New Delhi, Feb. 9: A disability rights bill the government tabled in the Rajya Sabha on Friday has not only angered activists by ignoring many of their recommendations but also split them.
Javed Abidi is leading one side that is holding protests across Delhi demanding passage of the Rights of Persons with Disabilities Bill 2014, arguing that something is better than nothing.
“If we oppose this bill, it will be delayed for two more years at least. It’s unfair to hold the entire sector to ransom over these differences,” said Abidi, convener of the Disability Rights Group.
S.K. Rungta, general secretary of the National Federation of the Blind, differs. He “can’t understand the hurry for the bill’s introduction”.
The activists had stood united two months ago when the cabinet cleared the draft bill that was to replace the existing 1995 law. Disappointed with the draft, the disability rights groups had together sent a list of 20 “non-negotiable” recommendations to the government.
The government tabled the original draft in the House on Friday but clarified that night that the cabinet had approved half a dozen among the recommendations on Thursday and these would be tabled on Monday as a set of amendments.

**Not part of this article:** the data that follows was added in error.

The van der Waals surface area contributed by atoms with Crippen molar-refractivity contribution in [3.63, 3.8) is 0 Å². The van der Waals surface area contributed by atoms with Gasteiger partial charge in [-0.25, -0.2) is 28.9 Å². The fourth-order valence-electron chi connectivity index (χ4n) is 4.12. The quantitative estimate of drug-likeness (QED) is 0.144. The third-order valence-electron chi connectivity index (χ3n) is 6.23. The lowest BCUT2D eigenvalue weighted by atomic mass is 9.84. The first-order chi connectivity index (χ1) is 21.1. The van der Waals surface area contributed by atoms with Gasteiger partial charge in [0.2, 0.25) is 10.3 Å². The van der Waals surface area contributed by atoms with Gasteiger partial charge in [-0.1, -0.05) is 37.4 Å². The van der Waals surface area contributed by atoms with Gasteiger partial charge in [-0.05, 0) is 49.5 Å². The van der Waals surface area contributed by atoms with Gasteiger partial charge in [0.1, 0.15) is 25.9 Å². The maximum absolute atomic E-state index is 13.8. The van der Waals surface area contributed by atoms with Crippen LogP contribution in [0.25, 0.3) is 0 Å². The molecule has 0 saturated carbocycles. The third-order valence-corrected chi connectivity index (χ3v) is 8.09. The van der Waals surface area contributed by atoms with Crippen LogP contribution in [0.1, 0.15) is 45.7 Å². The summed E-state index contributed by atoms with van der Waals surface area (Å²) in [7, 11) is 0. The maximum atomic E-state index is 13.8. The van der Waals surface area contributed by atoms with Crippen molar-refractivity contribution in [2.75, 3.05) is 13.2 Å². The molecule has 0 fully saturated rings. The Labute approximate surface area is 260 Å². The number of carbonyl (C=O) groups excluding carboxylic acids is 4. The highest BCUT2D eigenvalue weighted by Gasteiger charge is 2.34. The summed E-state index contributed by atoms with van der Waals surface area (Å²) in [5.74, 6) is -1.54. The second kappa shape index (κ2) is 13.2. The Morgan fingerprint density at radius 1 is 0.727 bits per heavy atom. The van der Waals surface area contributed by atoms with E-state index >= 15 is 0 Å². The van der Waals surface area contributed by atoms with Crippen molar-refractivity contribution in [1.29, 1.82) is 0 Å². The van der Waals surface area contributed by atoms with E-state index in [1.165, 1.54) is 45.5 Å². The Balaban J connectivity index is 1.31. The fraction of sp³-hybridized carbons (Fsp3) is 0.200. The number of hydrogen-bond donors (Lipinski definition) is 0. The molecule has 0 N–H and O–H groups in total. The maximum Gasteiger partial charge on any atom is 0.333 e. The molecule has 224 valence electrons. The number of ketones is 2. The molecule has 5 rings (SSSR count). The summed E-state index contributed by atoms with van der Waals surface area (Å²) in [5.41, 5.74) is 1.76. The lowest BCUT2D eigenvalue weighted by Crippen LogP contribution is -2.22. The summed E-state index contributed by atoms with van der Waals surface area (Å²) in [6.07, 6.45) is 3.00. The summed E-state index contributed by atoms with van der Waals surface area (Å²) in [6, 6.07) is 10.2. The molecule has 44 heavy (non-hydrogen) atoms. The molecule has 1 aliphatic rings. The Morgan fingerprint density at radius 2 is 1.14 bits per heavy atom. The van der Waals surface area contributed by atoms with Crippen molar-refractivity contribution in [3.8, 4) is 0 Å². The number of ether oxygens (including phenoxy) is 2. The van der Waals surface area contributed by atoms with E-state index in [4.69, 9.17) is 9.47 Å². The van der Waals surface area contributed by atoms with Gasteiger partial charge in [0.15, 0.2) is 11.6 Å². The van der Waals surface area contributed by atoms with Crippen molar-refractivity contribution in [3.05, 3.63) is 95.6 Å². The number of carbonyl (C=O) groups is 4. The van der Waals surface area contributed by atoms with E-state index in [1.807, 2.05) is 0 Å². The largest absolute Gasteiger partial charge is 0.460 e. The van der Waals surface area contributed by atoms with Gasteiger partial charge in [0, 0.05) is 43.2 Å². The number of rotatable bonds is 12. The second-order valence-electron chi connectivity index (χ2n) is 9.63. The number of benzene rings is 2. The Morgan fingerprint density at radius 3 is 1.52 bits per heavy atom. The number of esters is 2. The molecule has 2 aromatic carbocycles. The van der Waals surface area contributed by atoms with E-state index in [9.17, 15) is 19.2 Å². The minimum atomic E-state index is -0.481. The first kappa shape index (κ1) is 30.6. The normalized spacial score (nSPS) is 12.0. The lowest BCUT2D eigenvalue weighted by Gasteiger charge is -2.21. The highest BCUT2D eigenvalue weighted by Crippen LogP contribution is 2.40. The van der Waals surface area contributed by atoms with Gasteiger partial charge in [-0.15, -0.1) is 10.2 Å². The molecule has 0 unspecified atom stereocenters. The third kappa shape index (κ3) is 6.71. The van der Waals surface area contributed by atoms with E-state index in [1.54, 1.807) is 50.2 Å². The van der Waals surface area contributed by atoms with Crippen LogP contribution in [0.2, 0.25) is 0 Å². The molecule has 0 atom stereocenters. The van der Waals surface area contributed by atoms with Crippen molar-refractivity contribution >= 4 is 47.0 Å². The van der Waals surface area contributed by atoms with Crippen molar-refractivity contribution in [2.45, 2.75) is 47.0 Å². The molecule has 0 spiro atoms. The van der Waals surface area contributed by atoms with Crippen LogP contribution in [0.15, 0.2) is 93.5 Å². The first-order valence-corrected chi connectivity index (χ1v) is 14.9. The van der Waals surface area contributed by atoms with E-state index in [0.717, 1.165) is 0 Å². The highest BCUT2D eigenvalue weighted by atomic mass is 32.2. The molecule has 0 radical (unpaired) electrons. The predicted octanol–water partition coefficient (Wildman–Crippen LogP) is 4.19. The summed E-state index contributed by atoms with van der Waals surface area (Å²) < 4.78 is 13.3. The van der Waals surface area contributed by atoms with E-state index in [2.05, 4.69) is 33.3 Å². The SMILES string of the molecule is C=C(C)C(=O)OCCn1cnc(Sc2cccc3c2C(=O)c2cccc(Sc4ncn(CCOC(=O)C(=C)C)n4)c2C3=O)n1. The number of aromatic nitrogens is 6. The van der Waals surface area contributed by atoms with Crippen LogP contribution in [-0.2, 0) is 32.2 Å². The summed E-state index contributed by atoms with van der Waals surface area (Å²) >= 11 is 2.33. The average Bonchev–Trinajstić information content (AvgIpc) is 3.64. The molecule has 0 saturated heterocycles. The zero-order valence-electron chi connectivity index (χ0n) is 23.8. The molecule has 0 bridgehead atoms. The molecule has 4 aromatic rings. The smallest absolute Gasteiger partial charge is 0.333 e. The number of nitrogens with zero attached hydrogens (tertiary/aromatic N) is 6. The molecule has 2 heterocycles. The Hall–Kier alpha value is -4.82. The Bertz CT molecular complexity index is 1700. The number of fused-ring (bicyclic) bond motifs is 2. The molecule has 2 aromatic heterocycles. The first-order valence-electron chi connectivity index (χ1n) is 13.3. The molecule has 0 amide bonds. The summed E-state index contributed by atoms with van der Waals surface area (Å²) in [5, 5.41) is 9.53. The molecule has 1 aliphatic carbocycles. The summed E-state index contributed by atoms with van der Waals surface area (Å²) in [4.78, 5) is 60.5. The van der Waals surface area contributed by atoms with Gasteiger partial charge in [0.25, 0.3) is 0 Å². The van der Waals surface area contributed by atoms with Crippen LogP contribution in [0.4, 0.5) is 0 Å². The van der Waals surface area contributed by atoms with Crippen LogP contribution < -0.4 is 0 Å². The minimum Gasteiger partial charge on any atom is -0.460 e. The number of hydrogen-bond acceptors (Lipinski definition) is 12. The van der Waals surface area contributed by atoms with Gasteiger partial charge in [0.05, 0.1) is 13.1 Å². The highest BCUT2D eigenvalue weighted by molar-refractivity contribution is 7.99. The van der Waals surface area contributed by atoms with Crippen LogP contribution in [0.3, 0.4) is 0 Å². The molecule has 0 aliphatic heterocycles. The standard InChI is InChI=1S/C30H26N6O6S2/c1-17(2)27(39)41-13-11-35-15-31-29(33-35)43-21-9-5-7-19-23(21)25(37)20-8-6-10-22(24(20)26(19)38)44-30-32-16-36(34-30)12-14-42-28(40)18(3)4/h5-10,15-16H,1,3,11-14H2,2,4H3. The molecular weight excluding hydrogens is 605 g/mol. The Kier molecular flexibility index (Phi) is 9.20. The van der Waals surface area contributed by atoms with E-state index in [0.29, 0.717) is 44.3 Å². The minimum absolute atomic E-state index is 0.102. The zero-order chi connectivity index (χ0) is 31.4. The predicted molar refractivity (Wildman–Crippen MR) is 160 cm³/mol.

What’s in, what’s out
Some of the recommendations approved (going by the government clarification):
Like government-run educational institutions, private ones too must have seat quotas for the differently abled.
Disability certificates, issued by the states, must be valid across the country.
Those denied clearance are the ones bothering activists like Rungta and Amba Salelkar of Inclusive Planet. Some of these are:
The bill fails to define “low vision” so it can be distinguished from “blindness” and accorded a separate quota.
Rungta narrated how all the 73 posts reserved for the blind during a recent railway recruitment drive for Group D staff went to those with low vision, with not a single blind candidate appointed.
Activists also want distinctions made between deafness and hardness of hearing, and between serious locomotive disorders and marginal disabilities.
The bill has increased the overall disability quota from 3 to 5 per cent but the rights groups wanted 6 per cent.
The activists wanted abolition of the compulsory requirement of (court-approved) guardians for the mentally challenged, saying it should be a matter of choice. Instead, the bill has introduced “limited guardianship”, where the differently able person can contest the choice of guardian.
The bill lacks a chapter on women. “The Supreme Court had ruled in 2009 that a mentally challenged woman can choose to have children but the bill says a severely disabled woman’s pregnancy can be terminated with her guardian’s consent,” Salelkar said.
The bill has raised the number of disabilities from seven to 19 by including conditions such as haemophilia, thalassaemia, speech impairment and autism.
It stipulates that the government research the causes of disabilities, promote methods of prevention, screen “at risk” children at least once a year, sponsor awareness campaigns, and ensure prenatal, peri-natal and post-natal care of mothers and babies.